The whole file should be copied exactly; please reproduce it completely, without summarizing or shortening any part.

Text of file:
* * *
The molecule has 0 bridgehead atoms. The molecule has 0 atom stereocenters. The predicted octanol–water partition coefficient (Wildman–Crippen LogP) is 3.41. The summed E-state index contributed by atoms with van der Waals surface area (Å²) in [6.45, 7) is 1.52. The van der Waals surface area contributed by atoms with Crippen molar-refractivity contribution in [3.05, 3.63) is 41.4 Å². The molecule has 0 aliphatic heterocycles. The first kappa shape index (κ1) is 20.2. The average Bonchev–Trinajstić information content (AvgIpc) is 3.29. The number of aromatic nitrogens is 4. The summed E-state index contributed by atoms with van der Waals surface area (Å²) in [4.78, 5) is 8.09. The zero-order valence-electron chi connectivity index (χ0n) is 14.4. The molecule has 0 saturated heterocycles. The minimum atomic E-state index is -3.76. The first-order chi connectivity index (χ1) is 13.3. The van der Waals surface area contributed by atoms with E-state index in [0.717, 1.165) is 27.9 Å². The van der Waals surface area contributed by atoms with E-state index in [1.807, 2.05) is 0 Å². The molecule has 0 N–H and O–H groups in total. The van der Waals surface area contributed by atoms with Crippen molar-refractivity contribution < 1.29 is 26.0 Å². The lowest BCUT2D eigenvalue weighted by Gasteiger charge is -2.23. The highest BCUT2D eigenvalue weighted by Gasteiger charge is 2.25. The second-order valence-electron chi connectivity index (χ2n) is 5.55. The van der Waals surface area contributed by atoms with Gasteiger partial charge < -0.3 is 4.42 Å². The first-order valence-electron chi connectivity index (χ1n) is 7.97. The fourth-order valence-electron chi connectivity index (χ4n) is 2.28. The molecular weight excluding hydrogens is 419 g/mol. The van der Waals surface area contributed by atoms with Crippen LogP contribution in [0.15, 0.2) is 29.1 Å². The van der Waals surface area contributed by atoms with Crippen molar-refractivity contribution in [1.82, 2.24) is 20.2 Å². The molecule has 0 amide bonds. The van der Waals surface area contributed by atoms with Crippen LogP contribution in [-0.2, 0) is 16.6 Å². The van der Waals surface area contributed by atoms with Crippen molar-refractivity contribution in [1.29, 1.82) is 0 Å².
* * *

The molecule has 0 bridgehead atoms. The molecule has 0 atom stereocenters. The predicted octanol–water partition coefficient (Wildman–Crippen LogP) is 3.41. The summed E-state index contributed by atoms with van der Waals surface area (Å²) in [6.45, 7) is 1.52. The van der Waals surface area contributed by atoms with Crippen molar-refractivity contribution in [3.05, 3.63) is 41.4 Å². The molecule has 0 aliphatic heterocycles. The first kappa shape index (κ1) is 20.2. The average Bonchev–Trinajstić information content (AvgIpc) is 3.29. The number of aromatic nitrogens is 4. The summed E-state index contributed by atoms with van der Waals surface area (Å²) in [4.78, 5) is 8.09. The zero-order valence-electron chi connectivity index (χ0n) is 14.4. The molecule has 0 saturated heterocycles. The minimum atomic E-state index is -3.76. The first-order chi connectivity index (χ1) is 13.3. The van der Waals surface area contributed by atoms with E-state index in [0.717, 1.165) is 27.9 Å². The van der Waals surface area contributed by atoms with E-state index in [1.807, 2.05) is 0 Å². The molecule has 0 N–H and O–H groups in total. The van der Waals surface area contributed by atoms with Crippen molar-refractivity contribution < 1.29 is 26.0 Å². The lowest BCUT2D eigenvalue weighted by Gasteiger charge is -2.23. The highest BCUT2D eigenvalue weighted by Gasteiger charge is 2.25. The second-order valence-electron chi connectivity index (χ2n) is 5.55. The van der Waals surface area contributed by atoms with Gasteiger partial charge < -0.3 is 4.42 Å². The first-order valence-electron chi connectivity index (χ1n) is 7.97. The fourth-order valence-electron chi connectivity index (χ4n) is 2.28. The molecular weight excluding hydrogens is 419 g/mol. The van der Waals surface area contributed by atoms with Crippen LogP contribution in [0.15, 0.2) is 29.1 Å². The van der Waals surface area contributed by atoms with Crippen molar-refractivity contribution in [1.82, 2.24) is 20.2 Å². The molecule has 0 amide bonds. The van der Waals surface area contributed by atoms with Crippen LogP contribution in [-0.2, 0) is 16.6 Å². The van der Waals surface area contributed by atoms with Crippen molar-refractivity contribution in [1.29, 1.82) is 0 Å².